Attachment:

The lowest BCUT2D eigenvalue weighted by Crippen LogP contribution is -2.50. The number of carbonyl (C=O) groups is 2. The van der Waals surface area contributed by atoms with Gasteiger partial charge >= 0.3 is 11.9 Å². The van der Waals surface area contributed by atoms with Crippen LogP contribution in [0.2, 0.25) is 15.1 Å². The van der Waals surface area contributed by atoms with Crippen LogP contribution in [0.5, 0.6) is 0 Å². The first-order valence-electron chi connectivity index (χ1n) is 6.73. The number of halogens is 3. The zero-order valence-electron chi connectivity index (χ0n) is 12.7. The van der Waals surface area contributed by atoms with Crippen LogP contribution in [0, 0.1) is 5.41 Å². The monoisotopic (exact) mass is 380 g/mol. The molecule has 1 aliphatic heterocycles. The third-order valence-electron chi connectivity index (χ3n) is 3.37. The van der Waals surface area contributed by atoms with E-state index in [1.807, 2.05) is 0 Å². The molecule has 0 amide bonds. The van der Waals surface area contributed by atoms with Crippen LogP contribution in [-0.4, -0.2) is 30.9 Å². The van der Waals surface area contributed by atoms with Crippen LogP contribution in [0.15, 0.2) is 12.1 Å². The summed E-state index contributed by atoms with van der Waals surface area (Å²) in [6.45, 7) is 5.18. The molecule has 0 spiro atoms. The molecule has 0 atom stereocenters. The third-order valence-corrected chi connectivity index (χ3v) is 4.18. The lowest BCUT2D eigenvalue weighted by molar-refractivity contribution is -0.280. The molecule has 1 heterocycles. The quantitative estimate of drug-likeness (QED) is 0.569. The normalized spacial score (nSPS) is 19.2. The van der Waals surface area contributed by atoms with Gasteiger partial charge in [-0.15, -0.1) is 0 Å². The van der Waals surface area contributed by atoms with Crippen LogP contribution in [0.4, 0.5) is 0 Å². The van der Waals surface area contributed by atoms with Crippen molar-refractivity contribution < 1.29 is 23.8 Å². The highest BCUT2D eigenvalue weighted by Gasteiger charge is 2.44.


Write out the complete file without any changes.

The lowest BCUT2D eigenvalue weighted by Crippen LogP contribution is -2.50. The number of carbonyl (C=O) groups is 2. The van der Waals surface area contributed by atoms with Gasteiger partial charge >= 0.3 is 11.9 Å². The van der Waals surface area contributed by atoms with Crippen LogP contribution in [0.2, 0.25) is 15.1 Å². The van der Waals surface area contributed by atoms with Crippen LogP contribution in [0.5, 0.6) is 0 Å². The first-order valence-electron chi connectivity index (χ1n) is 6.73. The number of halogens is 3. The zero-order valence-electron chi connectivity index (χ0n) is 12.7. The van der Waals surface area contributed by atoms with Crippen LogP contribution in [0, 0.1) is 5.41 Å². The monoisotopic (exact) mass is 380 g/mol. The molecule has 1 aliphatic heterocycles. The third-order valence-electron chi connectivity index (χ3n) is 3.37. The van der Waals surface area contributed by atoms with E-state index in [1.807, 2.05) is 0 Å². The molecule has 0 amide bonds. The van der Waals surface area contributed by atoms with Crippen LogP contribution in [-0.4, -0.2) is 30.9 Å². The van der Waals surface area contributed by atoms with Crippen LogP contribution in [0.15, 0.2) is 12.1 Å². The summed E-state index contributed by atoms with van der Waals surface area (Å²) in [6.45, 7) is 5.18. The molecule has 0 spiro atoms. The molecule has 0 atom stereocenters. The third-order valence-corrected chi connectivity index (χ3v) is 4.18. The lowest BCUT2D eigenvalue weighted by molar-refractivity contribution is -0.280. The molecule has 1 heterocycles. The quantitative estimate of drug-likeness (QED) is 0.569. The normalized spacial score (nSPS) is 19.2. The van der Waals surface area contributed by atoms with Gasteiger partial charge in [-0.15, -0.1) is 0 Å². The van der Waals surface area contributed by atoms with Crippen LogP contribution in [0.4, 0.5) is 0 Å². The van der Waals surface area contributed by atoms with Crippen molar-refractivity contribution < 1.29 is 23.8 Å². The highest BCUT2D eigenvalue weighted by Gasteiger charge is 2.44.